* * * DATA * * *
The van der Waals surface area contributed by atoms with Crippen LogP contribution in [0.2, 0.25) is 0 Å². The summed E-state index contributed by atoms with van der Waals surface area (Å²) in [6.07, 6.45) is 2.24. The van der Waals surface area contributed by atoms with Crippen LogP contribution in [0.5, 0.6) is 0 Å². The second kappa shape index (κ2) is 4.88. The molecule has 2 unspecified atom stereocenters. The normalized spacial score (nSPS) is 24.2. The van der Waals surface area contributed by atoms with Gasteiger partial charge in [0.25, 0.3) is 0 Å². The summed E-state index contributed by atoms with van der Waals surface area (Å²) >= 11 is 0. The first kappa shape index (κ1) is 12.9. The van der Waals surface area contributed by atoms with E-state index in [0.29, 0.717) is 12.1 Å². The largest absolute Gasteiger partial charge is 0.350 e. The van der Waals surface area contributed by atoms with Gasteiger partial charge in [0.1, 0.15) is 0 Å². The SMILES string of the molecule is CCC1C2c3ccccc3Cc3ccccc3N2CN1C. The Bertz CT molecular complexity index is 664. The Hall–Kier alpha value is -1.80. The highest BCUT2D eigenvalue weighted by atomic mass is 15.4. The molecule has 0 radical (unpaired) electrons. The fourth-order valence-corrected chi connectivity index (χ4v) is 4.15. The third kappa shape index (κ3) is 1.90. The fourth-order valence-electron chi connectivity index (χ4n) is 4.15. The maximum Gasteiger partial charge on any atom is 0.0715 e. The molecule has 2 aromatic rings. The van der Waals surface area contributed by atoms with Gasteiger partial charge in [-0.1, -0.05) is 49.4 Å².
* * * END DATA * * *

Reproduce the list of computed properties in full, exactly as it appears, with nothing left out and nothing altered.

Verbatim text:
The van der Waals surface area contributed by atoms with Crippen LogP contribution in [0.2, 0.25) is 0 Å². The summed E-state index contributed by atoms with van der Waals surface area (Å²) in [6.07, 6.45) is 2.24. The van der Waals surface area contributed by atoms with Crippen LogP contribution in [0.5, 0.6) is 0 Å². The second kappa shape index (κ2) is 4.88. The molecule has 2 unspecified atom stereocenters. The normalized spacial score (nSPS) is 24.2. The van der Waals surface area contributed by atoms with Gasteiger partial charge in [0.25, 0.3) is 0 Å². The summed E-state index contributed by atoms with van der Waals surface area (Å²) >= 11 is 0. The first kappa shape index (κ1) is 12.9. The van der Waals surface area contributed by atoms with E-state index in [0.29, 0.717) is 12.1 Å². The largest absolute Gasteiger partial charge is 0.350 e. The van der Waals surface area contributed by atoms with Gasteiger partial charge in [0.1, 0.15) is 0 Å². The SMILES string of the molecule is CCC1C2c3ccccc3Cc3ccccc3N2CN1C. The Bertz CT molecular complexity index is 664. The Hall–Kier alpha value is -1.80. The highest BCUT2D eigenvalue weighted by atomic mass is 15.4. The molecule has 0 radical (unpaired) electrons. The fourth-order valence-corrected chi connectivity index (χ4v) is 4.15. The third kappa shape index (κ3) is 1.90. The fourth-order valence-electron chi connectivity index (χ4n) is 4.15. The maximum Gasteiger partial charge on any atom is 0.0715 e. The molecule has 2 aromatic rings. The van der Waals surface area contributed by atoms with Gasteiger partial charge in [-0.1, -0.05) is 49.4 Å².